Defence and security S&T investment in Canada is a fraction of total R&D expenditures worldwide. Accessing the expertise and resources of this dispersed innovation community is critical, not only to meet client needs, but to avoid duplication of effort, draw on best practices, and benefit from investments already undertaken.
Collaboration with key S&T partners will be pursued in a strategic fashion, focusing on areas of greatest impact and alignment with departmental and government priorities. DRDC will continue to cooperate with science-based departments and agencies on projects and initiatives of interest, including those related to improving performance measurement and overcoming institutional barriers to collaboration. Allied S&T organizations contribute significantly to common defence and security objectives. Robust international collaboration is vital to achieving success, promoting lower costs, interoperability and common standards, encouraging risk and burden sharing, informing DND and Canadian industry of emerging issues and opportunities, and supporting broader diplomatic and policy goals.
For its part, industry is a major source of ideas and helps translate S&T into equipment, systems and operational solutions. DRDC will pursue collaboration with companies to bring the best of these ideas forward for exploitation, and work with DND’s Materiel and Information Management Groups in reducing the technical and financial risks inherent in the acquisition process. Finally, universities generate knowledge, provide access to resources and develop expertise in support of the departmental S&T investment. Going forward, strategic interaction and strong oversight of government-funded research are needed to fully exploit the capacity the academic sector can offer.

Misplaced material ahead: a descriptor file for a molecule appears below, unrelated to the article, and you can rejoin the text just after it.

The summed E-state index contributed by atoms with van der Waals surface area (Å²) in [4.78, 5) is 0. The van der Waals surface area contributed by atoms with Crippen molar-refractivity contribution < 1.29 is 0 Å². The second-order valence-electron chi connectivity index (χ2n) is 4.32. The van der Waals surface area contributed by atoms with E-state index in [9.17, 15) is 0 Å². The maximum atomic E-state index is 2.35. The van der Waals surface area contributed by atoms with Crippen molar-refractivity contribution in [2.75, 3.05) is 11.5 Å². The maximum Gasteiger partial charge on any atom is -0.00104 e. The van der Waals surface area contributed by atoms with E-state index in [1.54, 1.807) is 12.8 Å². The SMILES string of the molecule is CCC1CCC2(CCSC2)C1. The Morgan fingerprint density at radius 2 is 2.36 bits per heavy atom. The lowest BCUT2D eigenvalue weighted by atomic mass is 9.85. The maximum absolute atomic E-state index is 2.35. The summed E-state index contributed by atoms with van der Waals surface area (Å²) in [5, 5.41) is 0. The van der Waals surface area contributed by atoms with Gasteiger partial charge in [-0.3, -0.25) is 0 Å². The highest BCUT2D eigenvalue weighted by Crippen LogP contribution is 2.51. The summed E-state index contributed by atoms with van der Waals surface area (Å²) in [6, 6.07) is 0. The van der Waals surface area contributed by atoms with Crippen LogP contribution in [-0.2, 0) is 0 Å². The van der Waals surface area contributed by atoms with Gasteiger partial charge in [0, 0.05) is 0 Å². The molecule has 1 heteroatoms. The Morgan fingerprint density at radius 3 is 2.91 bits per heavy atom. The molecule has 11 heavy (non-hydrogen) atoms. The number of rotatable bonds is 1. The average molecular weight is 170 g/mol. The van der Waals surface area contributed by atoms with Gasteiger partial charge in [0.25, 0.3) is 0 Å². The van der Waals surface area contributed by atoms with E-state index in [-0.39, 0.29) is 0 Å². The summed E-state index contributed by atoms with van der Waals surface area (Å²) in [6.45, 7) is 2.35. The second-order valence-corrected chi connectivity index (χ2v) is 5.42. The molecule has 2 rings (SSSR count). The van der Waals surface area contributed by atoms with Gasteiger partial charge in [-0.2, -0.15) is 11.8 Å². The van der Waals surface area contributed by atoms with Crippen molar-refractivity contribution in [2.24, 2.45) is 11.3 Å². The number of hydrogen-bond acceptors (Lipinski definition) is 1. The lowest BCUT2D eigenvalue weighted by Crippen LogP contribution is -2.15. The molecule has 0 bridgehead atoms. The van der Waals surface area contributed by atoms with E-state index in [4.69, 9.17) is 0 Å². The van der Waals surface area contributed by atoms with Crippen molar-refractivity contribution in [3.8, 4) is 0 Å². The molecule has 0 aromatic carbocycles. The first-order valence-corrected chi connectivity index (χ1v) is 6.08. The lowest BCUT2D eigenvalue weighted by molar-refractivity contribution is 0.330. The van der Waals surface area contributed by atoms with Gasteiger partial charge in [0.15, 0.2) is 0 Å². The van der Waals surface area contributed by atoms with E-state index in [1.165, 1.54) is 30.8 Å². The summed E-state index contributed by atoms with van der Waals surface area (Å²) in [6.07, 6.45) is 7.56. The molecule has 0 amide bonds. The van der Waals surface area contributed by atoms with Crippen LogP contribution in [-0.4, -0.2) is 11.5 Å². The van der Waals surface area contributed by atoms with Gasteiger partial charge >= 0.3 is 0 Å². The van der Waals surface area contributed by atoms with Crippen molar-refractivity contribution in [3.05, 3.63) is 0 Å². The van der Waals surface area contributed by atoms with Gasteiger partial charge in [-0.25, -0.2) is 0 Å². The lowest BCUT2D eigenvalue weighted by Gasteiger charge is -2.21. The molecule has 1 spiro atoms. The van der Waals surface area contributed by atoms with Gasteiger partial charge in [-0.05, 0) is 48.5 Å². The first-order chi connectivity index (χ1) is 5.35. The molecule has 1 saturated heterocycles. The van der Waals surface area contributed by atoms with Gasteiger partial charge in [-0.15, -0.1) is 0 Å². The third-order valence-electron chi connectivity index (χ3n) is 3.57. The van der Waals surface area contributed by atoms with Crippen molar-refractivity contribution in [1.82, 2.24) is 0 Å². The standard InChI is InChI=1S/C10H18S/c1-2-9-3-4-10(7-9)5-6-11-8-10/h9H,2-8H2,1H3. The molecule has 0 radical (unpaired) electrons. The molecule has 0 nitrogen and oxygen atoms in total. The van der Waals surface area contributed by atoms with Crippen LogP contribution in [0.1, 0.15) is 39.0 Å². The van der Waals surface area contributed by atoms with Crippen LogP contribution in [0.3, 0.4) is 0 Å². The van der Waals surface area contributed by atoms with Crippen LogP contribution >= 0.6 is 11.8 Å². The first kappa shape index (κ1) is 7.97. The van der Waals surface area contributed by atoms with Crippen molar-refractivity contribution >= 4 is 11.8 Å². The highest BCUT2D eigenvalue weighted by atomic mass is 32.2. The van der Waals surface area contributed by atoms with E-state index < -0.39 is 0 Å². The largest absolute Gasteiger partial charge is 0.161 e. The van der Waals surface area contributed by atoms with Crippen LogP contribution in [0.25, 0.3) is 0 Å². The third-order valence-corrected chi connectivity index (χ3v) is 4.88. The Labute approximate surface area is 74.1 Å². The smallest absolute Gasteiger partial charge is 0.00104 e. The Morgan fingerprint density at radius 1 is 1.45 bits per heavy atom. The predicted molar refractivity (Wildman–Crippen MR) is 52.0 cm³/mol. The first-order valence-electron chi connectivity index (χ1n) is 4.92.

Delivery of S&T solutions in whatever form must be objective, timely and user-friendly. Effective processes and tools will be implemented to convey integrated advice and provide coherent, objective evidence to inform defence and security activities, as well as learn from best practices. It is therefore essential that S&T outputs are designed for maximum impact: that is, highly relevant, directed to the right people at the appropriate level, in an accessible format, and delivered at the optimal point in the decision cycle.
Business process renewal is a leading objective for all federal departments and agencies, and DRDC is doing its part to optimize how it employs the funding it has been allocated. Operating as a single, fully integrated organization, and benefitting from the dedication and expertise of its workforce, DRDC will continue to promote a culture of excellence, results and responsiveness among all stakeholders across the innovation system.
The direction outlined in this Strategy presents a new way forward for providers and users of S&T alike, and carves out a central role for DRDC as a catalyst of change. Once implemented, the Strategy will enable key S&T stakeholders to effectively meet the challenges posed by new and emerging threats, rapid technological advances, budgetary constraints, and the need to ensure investment is focused on the highest priority outcomes. Building on a foundation of success, DND, the CAF and their partners are well positioned to meet Canada’s critical defence and security requirements, now and in the future.
S&T is essential for ensuring the defence of Canada, and represents a critical element of national security. It provides an advantage on the battlefield, reduces risks to the safety and well-being of Canadians, and supports policies and decisions with timely, evidence-based advice. DND, the CAF and their safety and security partners depend on S&T to deliver on their respective mandates and adapt to ever-changing demands.